‘Bad news’ more appealing?
Published 11:14 am Monday, October 10, 2016
“Do you want to hear a good story or a bad story?” my 6-year-old granddaughter Arianna asked while jumping onto my lap with two books in her hand.
“Why would I want to hear a bad story?” I asked her, smiling at her enthusiasm to practice her growing reading skills, and admittedly, how cute she looked with the gap in her bottom teeth after losing her first baby tooth a few days prior.
“Because it’s scary!” she replied.
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So “Scary, Scary Halloween,” it was. The good story, “Olivia Helps Mother Nature,” was put down on the ground.
“I’ll read that one tomorrow,” she said, opening the Halloween book.
At 6 years old, my beloved grand baby was now like most of the human race.
Newspapers in years past could only judge how well the paper was being received through the number of subscribers and advertisers. Now, we can track how well-read each individual story is through Google Analytics.
A computer screen in the newsroom shows us how many people are reading what story at any given time. Facebook shows us how often people have shared a particular story and how many people that story has reached through those shares.
The data has helped prove what newspaper writers have already known for many years — people like reading bad news.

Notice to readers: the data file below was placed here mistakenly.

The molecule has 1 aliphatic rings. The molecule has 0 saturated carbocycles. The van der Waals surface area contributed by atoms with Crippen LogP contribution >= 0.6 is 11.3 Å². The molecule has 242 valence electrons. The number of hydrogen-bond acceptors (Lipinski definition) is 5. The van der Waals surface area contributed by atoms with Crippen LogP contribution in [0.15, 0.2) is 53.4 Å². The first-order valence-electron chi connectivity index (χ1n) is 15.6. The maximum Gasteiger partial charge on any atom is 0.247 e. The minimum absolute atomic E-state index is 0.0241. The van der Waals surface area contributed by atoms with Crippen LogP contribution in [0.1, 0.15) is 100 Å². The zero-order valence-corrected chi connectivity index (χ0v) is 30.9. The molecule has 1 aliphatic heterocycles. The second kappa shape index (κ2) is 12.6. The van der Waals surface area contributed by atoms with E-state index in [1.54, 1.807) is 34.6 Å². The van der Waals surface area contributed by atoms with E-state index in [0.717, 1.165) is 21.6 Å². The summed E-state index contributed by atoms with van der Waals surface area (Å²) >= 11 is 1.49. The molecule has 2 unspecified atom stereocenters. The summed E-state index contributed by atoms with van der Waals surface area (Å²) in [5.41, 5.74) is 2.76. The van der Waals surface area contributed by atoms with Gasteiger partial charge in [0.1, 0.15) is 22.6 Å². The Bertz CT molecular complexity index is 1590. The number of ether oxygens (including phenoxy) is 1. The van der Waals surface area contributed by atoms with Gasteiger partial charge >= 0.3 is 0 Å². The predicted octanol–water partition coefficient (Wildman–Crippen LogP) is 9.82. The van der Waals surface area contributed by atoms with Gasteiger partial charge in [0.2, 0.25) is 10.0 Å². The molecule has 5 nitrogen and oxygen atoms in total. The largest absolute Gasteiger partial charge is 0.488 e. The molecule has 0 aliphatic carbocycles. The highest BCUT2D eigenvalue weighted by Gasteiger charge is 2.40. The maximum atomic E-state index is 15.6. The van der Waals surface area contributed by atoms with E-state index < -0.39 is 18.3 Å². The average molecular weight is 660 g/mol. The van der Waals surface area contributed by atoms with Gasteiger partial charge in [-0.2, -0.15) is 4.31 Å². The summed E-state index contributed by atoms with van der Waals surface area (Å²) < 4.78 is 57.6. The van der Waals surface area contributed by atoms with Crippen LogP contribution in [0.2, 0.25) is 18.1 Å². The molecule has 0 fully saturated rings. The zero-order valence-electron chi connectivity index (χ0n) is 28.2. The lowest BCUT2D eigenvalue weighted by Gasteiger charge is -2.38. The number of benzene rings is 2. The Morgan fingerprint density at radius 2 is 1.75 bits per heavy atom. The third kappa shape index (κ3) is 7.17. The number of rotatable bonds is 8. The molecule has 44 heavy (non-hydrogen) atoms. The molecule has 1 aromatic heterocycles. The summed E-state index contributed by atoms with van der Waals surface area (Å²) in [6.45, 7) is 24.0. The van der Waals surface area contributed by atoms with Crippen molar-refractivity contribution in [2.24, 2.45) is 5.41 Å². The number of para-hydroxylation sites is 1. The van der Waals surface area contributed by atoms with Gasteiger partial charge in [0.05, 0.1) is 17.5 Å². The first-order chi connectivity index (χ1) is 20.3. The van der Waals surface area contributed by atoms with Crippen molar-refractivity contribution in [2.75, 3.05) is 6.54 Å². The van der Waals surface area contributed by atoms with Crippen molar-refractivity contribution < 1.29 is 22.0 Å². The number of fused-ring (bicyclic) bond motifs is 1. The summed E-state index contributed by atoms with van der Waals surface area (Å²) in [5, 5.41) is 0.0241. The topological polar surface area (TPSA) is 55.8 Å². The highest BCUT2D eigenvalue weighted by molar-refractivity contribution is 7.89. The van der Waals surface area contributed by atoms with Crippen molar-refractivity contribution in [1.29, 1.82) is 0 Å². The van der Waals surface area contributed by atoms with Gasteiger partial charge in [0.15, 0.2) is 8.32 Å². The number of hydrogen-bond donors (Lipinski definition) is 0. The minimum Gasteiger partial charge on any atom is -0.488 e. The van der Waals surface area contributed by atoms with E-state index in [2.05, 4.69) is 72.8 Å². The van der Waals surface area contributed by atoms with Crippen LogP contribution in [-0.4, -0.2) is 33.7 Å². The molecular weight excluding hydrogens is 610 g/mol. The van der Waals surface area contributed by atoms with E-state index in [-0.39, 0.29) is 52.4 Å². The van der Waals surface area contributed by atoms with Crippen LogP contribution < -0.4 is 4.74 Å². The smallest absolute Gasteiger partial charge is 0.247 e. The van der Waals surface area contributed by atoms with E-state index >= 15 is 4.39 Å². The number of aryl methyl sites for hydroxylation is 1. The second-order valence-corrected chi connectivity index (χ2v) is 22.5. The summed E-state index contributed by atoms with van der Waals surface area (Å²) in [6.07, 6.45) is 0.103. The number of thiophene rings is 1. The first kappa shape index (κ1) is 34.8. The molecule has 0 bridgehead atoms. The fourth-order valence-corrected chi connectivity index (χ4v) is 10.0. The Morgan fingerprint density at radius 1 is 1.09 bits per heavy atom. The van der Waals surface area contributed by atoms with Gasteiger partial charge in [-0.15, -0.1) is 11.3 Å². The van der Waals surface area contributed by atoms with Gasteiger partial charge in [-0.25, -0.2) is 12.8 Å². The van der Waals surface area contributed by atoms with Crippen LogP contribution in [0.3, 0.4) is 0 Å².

I’ve written stories recently that spoke of human kindness from Oxford residents donating more than $3,000 to help a local carpenter replace his stolen tools, and about a little dog who helped save her owner by barking until help arrived after he fell off his ATV. Those stories were shared a few times, reaching a couple thousand people.
But post a story about a murder, a football player being arrested or a clown sighting, and those numbers quadruple.
The Crime Report has always been one of the most-read sections of any newspaper.
I’m sure there’s been millions of dollars to study the human psyche and why we are attracted to “bad news.” Maybe it makes us feel a little bit better about ourselves when we can read about the misfortune, misery loves company they say. Perhaps we just like to gossip, which Facebook sharing generally is most times.
According to an article in Psychology Today, experts claim our brains evolved in a hunter-gatherer environment where anything novel or dramatic had to be attended to immediately for our survival. So bad news gets our blood boiling essentially which produces all kinds of hormones.
People living in small towns where “nothing ever happens” can now read all the “exciting” news from all over the world.
I’m not passing judgment as I am just guilty. It’s just how most people are wired and I don’t expect it will change anytime soon.
But maybe next time someone says, “I got good news and I got bad news,” choose the good news first.
alyssa schnugg is Senior Writer at the EAGLE. Write to her at firstname.lastname@example.org